When the management of the Ritz-Carlton, Marina del Rey, said, "It's yours for the opening gala," the Junior League of Los Angeles decided there was no way to avoid "Putting on the Ritz" as the theme of this year's fund-raiser.
With the glamorous new hotel's vistas of yachts anchored in the marina as the backdrop, 500 guests meandered among antiques and carved ice swans, rocked to music in the 7,911-square-foot ballroom, stuffed themselves at executive chef Patrick Callarec's shrimp and oyster bars, wagered at casino tables and bid on silent auction gifts.
It was all planned by chairman Janet O'Neil and her committee, along with Ritz general manager John Dravinski.
After a decade of laboriously raising funds through antique sales, the party was welcomed. The Junior League decided it might be nice to celebrate and bring members closer together.
Mollie Shea was on the arm of Craig Bozzani, and her parents, Claire and Peter Shea, teamed with Kathleen and Tom McCarthy to organize tables of friends. "All we had to do was call and ask, and they came," said Claire Shea.
Prominent were L.A. League president Jan Kern and her husband, Bob, and event committee members Lynn Blalock, Kathleen McCarthy, Andi Anderson-O'Leary, Desiree Icaza, Martha Morrill, Barbara Ringhofer and Lisa Weber.
Bettina Duval, there with husband Glenn, said the league goal for the year is $400,000, and that the benefit would net about $100,000 for 12 community efforts, including a residence for babies with AIDS.
More in the crowd were Joan and Patrick McLaughlin, Mary Ellen Mack, Jim and P.J. Clark, Bob Solliday and Martha Morrill, Maileen Phillips, Susie and Bill Armistead, and Sally and Bob Brant.
WHITTIER GALA: Ruth and Ed Shannon stood under the glowing arches at the entrance to the new $9-million Ruth B. Shannon Center for the Performing Arts at the corner of Painter and Philadelphia in Whittier, and they beamed at every guest.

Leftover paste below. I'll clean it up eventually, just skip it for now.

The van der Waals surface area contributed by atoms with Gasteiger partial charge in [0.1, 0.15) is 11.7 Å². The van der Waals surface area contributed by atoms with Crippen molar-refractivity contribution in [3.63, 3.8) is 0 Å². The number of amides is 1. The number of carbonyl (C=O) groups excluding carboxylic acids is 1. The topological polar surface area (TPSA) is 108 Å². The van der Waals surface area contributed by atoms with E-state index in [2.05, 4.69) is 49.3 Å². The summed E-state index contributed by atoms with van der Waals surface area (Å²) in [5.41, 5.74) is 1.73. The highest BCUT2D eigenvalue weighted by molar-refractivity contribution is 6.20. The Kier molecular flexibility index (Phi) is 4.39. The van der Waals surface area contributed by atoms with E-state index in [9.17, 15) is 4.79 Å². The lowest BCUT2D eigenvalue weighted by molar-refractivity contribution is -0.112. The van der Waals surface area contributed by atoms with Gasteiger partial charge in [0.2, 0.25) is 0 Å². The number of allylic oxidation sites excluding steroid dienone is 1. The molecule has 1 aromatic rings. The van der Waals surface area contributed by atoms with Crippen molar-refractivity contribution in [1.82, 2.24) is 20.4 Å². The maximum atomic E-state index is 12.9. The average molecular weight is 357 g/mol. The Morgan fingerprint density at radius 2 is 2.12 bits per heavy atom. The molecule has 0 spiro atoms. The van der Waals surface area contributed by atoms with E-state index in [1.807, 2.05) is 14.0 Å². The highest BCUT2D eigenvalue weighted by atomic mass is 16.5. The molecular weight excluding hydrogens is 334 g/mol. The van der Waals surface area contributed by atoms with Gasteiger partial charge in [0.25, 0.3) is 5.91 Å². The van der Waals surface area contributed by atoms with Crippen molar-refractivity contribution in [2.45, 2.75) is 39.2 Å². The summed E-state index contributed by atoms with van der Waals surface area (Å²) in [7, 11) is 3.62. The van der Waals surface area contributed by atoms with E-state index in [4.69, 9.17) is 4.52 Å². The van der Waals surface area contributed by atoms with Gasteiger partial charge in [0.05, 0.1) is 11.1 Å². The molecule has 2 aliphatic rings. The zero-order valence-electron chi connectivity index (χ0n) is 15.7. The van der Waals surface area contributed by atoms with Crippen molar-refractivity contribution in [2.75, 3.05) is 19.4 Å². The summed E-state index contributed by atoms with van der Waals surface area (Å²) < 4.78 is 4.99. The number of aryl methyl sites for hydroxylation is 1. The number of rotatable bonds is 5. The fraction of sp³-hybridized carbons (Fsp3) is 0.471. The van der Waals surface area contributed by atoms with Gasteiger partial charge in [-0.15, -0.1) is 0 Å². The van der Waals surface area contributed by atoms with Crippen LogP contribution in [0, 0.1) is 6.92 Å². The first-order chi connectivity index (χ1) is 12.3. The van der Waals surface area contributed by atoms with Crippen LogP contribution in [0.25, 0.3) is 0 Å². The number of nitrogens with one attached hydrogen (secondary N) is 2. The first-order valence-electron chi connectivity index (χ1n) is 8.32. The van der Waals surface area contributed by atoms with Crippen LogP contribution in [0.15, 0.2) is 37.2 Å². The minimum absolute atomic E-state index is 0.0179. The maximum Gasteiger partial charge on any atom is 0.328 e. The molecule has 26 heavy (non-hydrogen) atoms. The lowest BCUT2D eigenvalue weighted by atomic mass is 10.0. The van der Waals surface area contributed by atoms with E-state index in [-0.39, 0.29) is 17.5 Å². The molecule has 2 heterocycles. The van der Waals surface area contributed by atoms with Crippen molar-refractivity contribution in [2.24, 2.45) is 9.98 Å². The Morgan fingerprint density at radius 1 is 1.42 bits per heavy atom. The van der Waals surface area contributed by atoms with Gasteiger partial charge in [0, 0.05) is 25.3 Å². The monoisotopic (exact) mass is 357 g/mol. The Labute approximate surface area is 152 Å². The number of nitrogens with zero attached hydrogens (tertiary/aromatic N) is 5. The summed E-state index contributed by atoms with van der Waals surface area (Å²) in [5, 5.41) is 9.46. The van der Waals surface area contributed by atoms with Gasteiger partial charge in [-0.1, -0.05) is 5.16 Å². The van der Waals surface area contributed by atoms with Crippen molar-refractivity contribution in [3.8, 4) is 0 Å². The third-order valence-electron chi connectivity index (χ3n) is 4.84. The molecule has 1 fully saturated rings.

"I know everyone here," said Ruth. "This is so thrilling."
"The Parthenon is a marvel . . . but this is better," Whittier College President James L. Ash Jr. said of the Spanish colonial, revival-style theater designed by architect Tim Vreeland. The new center is a college facility. Said Ed Shannon, referring to all the steel in the building: "If there's another earthquake, this would be the place to be."
Whittier residents wore smiles, and later, when Henry Mancini conducted his orchestra in "Moon River" and "The Stripper," they clapped and tapped.
In the crowd were Whittier College Trustees Chairman Ray and Joan Dezember, donors Russell and Jean Smith (his great-uncle, John Painter, was a founder of Whittier College), former president of the college Eugene and Dotty Mills, Chandler and Becky Myers, Al and Dorothy Martin, John and Nancy Lusk, honorary chair Ginny Mancini, major donor Laura Robinson, Whittier Mayor Tom and Lorraine Sawyer, Liz and Gordon Anderson, Norris and Muriel Bramlett, Bill and Nadine Wood, and the Shannons' three children, Michael and Bruce Shannon and Kathryn Johnson.
GLITTER: Betsy Bloomingdale pronounced the risotto the best ever. The rice was brought from Italy, as was Chef Silvano Ghezzi, imported for the occasion from the Savini restaurant in Milan. The event was the glamorous Buccellati party at Bice Ristorante in Beverly Hills. There were also oohs and ahhs from the 200 Beautiful People present over the diamonds, emeralds, rubies, and the intricate gold- and silversmithing by Gianmaria Buccellati that gleamed in jewelry cases on Bice's walls. Ladies received hand kisses from Gianmaria and welcomes from his wife, Rosie. Mingling were Marion and Earle Jorgensen, Jane and Craig Gosden, Harriet and Armand Deutsch, Giney Milner, Reese and Mary Milner, Mignon and Bill Winans.
Others on the scene were Robert and Harriet Bonn, Clare and Bill Burgess, Nan Corman, Fred and Joyce Hameetman, Paul and Bette Johansing, Joseph Keon, Debby Lanni, Chase and Beverly Morsey, Earl and Maggie Russell, Flora Thornton, Nancy Zarif and Connie Wald.
SPECIAL: The California Special Olympics' Spirit of Friendship Award Dinner organized by Steve Ackerman at the Beverly Hilton had everything to do with reaching new heights.
The 12 Special Olympians who joined together last February to scale Mt. Kilimanjaro were in the audience in black-tie. The 12 received the awards for "their achievement and for proving that people with mental retardation can achieve extraordinary athletic feats."
They were praised by fellow mountaineers Frank Wells, Jim Brown and the captain of the expedition, Jim Benson, who said the arduous trek had been the "singularly greatest opportunity of my life."